Discussions on the history and historiography of Australia's New England

Wednesday, June 07, 2017

The man who cracked the Anaiwan code

Terry Crowley: A brilliant linguist who shed light on the mystery of Anaiwan. This is the first in a series discussing the deciphering of the mysteries of New England's Anaiwan or Nganjaywana Aboriginal language
Next part in this series; Terry Crowley's hunt for traditional languages 
It took the brilliant linguist Terry Crowley to crack the mystery attached to the Anaiwan or Nganjaywana language of the southern New England Tablelands. He did so as a third year student at the Australian National University.

Terrence Michael Crowley was born on 1 April 1953 in Billericay just east of London. The family emigrated to Australia when Crowley was about seven years old, taking up a dairy farm outside Shepparton.

Crowley was dux at Shepparton High School in 1970, enrolling the following year in a Bachelor’s degree in Asian Studies at ANU. There he came under the influence of R M W Dixon who interested him in Aboriginal languages. In 1974, he gained first class honours with a University Medal in linguistics and then worked as a research assistant in Bob Dixon’s department, again concentrating on Australian Aboriginal languages.

At this point, Terry Crowley’s interest moved to the languages of the Pacific and especially Vanuatu. His sudden and unexpected death from heart attack on 15 January 2005 came as a shock to friends and colleagues alike.

Crowley made his contribution to our understanding of the Aboriginal languages of the broader New England during the early part of his career.

In 1976 came his pioneering study of the Nganjaywana language. This was followed in 1978 by two publications on Bundjalung, the language spoke north of the Clarence. Then in 1979 came a piece on Yaygir, the language spoken at the mouth of the Clarence.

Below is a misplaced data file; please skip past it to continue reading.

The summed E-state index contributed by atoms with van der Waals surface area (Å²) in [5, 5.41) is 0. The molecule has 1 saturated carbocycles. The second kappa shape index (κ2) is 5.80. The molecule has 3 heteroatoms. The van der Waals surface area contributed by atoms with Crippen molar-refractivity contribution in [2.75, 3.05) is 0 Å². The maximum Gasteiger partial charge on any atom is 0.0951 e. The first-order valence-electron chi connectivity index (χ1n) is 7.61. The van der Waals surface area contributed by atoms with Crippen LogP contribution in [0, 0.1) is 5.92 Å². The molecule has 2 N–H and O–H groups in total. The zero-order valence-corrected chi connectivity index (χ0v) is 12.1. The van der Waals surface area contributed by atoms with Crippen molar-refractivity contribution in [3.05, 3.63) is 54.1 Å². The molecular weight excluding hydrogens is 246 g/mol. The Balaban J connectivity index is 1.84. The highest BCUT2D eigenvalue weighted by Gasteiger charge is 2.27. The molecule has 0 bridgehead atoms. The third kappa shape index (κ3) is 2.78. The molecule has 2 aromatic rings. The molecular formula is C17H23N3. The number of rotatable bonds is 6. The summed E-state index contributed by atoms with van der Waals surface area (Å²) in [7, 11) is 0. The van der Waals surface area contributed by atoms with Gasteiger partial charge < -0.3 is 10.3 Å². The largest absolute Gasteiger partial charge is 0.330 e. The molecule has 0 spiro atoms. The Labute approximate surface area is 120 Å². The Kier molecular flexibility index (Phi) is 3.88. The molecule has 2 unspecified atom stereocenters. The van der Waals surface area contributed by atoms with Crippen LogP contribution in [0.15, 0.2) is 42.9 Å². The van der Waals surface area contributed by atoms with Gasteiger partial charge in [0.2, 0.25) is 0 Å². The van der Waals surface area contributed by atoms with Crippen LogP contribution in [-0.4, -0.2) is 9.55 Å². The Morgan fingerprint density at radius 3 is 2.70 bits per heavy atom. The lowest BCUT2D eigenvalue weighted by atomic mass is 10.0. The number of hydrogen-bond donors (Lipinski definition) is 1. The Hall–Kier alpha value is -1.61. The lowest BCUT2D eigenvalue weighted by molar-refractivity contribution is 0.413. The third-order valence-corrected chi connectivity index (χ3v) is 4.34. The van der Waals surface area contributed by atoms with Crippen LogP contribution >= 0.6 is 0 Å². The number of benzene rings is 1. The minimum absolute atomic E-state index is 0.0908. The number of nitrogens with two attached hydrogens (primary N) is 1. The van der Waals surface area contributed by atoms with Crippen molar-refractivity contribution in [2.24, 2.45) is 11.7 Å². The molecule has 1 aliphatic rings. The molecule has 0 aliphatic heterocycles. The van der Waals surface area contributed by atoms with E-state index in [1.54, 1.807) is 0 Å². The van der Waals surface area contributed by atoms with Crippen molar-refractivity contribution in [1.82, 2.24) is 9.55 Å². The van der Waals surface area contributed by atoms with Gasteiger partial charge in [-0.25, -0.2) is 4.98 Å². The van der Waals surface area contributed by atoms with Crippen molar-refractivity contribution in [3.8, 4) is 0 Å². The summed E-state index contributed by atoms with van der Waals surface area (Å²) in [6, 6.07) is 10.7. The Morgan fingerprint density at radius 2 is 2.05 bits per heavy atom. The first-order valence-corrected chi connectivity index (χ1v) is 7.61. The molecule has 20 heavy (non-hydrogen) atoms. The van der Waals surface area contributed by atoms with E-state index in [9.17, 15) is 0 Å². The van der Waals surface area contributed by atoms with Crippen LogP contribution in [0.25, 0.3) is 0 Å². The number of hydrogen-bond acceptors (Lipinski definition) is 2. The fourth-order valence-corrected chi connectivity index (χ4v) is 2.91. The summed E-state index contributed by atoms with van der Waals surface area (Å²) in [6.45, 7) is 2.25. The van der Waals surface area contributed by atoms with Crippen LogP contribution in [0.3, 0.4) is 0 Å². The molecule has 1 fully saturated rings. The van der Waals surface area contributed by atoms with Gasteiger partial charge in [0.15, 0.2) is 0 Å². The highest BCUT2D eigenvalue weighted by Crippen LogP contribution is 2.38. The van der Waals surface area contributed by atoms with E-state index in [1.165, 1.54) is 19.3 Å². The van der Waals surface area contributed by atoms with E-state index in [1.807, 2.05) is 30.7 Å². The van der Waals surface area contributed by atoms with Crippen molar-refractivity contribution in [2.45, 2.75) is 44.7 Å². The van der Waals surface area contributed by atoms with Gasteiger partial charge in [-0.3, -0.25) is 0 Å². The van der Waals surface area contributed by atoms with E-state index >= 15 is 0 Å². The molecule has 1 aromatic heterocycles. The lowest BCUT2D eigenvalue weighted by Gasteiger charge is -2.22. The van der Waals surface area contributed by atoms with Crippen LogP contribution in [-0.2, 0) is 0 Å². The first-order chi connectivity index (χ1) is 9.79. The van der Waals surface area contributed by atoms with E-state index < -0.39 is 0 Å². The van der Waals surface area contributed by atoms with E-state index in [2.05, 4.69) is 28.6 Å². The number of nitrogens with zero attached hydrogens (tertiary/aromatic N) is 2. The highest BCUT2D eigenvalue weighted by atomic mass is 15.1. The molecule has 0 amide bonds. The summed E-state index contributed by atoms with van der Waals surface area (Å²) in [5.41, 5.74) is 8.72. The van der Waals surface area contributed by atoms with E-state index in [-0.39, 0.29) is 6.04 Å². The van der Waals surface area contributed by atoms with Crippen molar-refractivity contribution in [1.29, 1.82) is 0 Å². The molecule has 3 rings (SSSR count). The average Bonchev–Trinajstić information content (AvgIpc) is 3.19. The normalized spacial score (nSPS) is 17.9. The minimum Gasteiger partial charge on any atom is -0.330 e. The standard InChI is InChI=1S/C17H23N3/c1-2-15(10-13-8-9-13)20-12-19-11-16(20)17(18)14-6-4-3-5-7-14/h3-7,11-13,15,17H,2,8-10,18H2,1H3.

Prior to Crowley’s work, the Nganjaywana or Anaiwan language was a mystery. It seemed so different from other Aboriginal languages, a language on its own. Was it in fact a remnant of an earlier language, the sign of remnant group from an migration?

There has been dispute about the pattern of early human settlement of the Australian continent, disputes that have formed part of the so-called history wars. Are modern Aborigines direct descendants of a first founder group or have there been several waves of migration, with later arrivals mixing with and ultimately supplanting earlier arrivals?

The model extended and popularised by American anthropologist Joseph Birdsell suggested that settlement had come in three distinct waves involving different peoples. This model was supported by theoretical arguments, as well as skeletal, cultural, ethnographic and linguistic studies.

One thread in the discussion was that the Tasmanians, the pigmies of North East Queensland and perhaps the Anaiwan were remnants of an earlier migration pattern later supplanted by modern Aboriginal groups.

We now know, I think, that modern Australian Aboriginals are direct descendants of first settler groups. This does not rule out settlement by earlier hominids, we have no evidence here at all, nor does it rule out later admixtures. However, the basic pattern seems clear.

While modern DNA analysis is central to our new understanding, it was the work of linguists such as Crowley who filled in part of the pattern. In particular, Crowley showed that Anaiwan was related to surrounding languages.

I will continue this story next week.
Note to readers: This post appeared as a column in the Armidale Express Extra on 31 May 2017. I am repeating the columns here with a lag because they are not all on line outside subscription. You can see all the Belshaw World and History Revisited/History Matters columns by clicking here for 2009, here for 2010, here for 2011, here for 2012, here for 2013, here for 2014, here for 2015, here for 2016, here 2017.    


Johnb said...

Many years ago I had one of life's happenstance moments Jim that relates to the study of aboriginal language. I was visiting the Chinese porcelain collection in the Victoria and Albert Museum and struck up a conversation with another visitor. Turned out it was Mary Laughren on her way from Yuendumu settlement in the Northern Territory to MIT in Boston USA. Mary was studying the development of language at the time so for a good hour I had a privelaged conversation with an Acedemic on the structure of language brought to Australia by First Australians. The detail has gone with the passage of time but not the memory and interest of the meeting. Mary has written a eulogy to Ken Hale another natural born linguist as Terry Crowley was.

Jim Belshaw said...

That would have been very interesting, Johnb. I stand in awe of the linguists because they have skills that are beyond me! Hale is an interesting man.